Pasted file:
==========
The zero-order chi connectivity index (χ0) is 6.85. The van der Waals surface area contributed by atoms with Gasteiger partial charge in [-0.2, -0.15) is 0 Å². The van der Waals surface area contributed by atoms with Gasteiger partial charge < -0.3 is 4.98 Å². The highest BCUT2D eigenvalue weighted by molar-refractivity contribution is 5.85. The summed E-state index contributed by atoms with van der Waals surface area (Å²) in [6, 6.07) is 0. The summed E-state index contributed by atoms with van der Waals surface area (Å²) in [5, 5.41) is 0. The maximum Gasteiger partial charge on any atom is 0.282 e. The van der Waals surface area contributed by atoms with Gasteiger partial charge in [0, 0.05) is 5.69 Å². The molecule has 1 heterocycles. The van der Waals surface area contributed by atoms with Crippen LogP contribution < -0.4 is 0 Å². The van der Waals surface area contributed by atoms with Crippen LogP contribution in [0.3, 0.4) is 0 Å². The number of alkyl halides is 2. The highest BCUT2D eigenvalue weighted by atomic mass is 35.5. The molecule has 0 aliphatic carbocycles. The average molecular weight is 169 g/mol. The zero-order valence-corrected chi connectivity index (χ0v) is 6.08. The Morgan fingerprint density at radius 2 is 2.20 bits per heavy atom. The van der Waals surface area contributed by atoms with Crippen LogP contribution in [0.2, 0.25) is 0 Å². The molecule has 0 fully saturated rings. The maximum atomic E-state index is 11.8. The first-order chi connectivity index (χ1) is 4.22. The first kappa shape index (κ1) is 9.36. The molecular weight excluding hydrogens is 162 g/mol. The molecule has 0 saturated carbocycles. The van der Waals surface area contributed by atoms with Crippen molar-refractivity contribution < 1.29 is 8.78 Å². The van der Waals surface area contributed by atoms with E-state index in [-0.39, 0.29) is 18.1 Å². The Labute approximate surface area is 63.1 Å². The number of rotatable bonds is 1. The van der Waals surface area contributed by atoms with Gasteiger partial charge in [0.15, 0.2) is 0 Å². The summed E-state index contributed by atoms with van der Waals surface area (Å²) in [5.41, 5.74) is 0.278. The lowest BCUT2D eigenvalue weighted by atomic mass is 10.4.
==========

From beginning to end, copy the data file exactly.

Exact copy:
The zero-order chi connectivity index (χ0) is 6.85. The van der Waals surface area contributed by atoms with Gasteiger partial charge in [-0.2, -0.15) is 0 Å². The van der Waals surface area contributed by atoms with Gasteiger partial charge < -0.3 is 4.98 Å². The highest BCUT2D eigenvalue weighted by molar-refractivity contribution is 5.85. The summed E-state index contributed by atoms with van der Waals surface area (Å²) in [6, 6.07) is 0. The summed E-state index contributed by atoms with van der Waals surface area (Å²) in [5, 5.41) is 0. The maximum Gasteiger partial charge on any atom is 0.282 e. The van der Waals surface area contributed by atoms with Gasteiger partial charge in [0, 0.05) is 5.69 Å². The molecule has 1 heterocycles. The van der Waals surface area contributed by atoms with Crippen LogP contribution < -0.4 is 0 Å². The van der Waals surface area contributed by atoms with Crippen LogP contribution in [0.3, 0.4) is 0 Å². The number of alkyl halides is 2. The highest BCUT2D eigenvalue weighted by atomic mass is 35.5. The molecule has 0 aliphatic carbocycles. The average molecular weight is 169 g/mol. The zero-order valence-corrected chi connectivity index (χ0v) is 6.08. The Morgan fingerprint density at radius 2 is 2.20 bits per heavy atom. The van der Waals surface area contributed by atoms with Crippen LogP contribution in [0.2, 0.25) is 0 Å². The molecule has 0 fully saturated rings. The maximum atomic E-state index is 11.8. The first-order chi connectivity index (χ1) is 4.22. The first kappa shape index (κ1) is 9.36. The molecular weight excluding hydrogens is 162 g/mol. The molecule has 0 saturated carbocycles. The van der Waals surface area contributed by atoms with Crippen molar-refractivity contribution < 1.29 is 8.78 Å². The van der Waals surface area contributed by atoms with E-state index in [-0.39, 0.29) is 18.1 Å². The Labute approximate surface area is 63.1 Å². The number of rotatable bonds is 1. The van der Waals surface area contributed by atoms with Gasteiger partial charge in [0.15, 0.2) is 0 Å². The summed E-state index contributed by atoms with van der Waals surface area (Å²) in [5.41, 5.74) is 0.278. The lowest BCUT2D eigenvalue weighted by atomic mass is 10.4.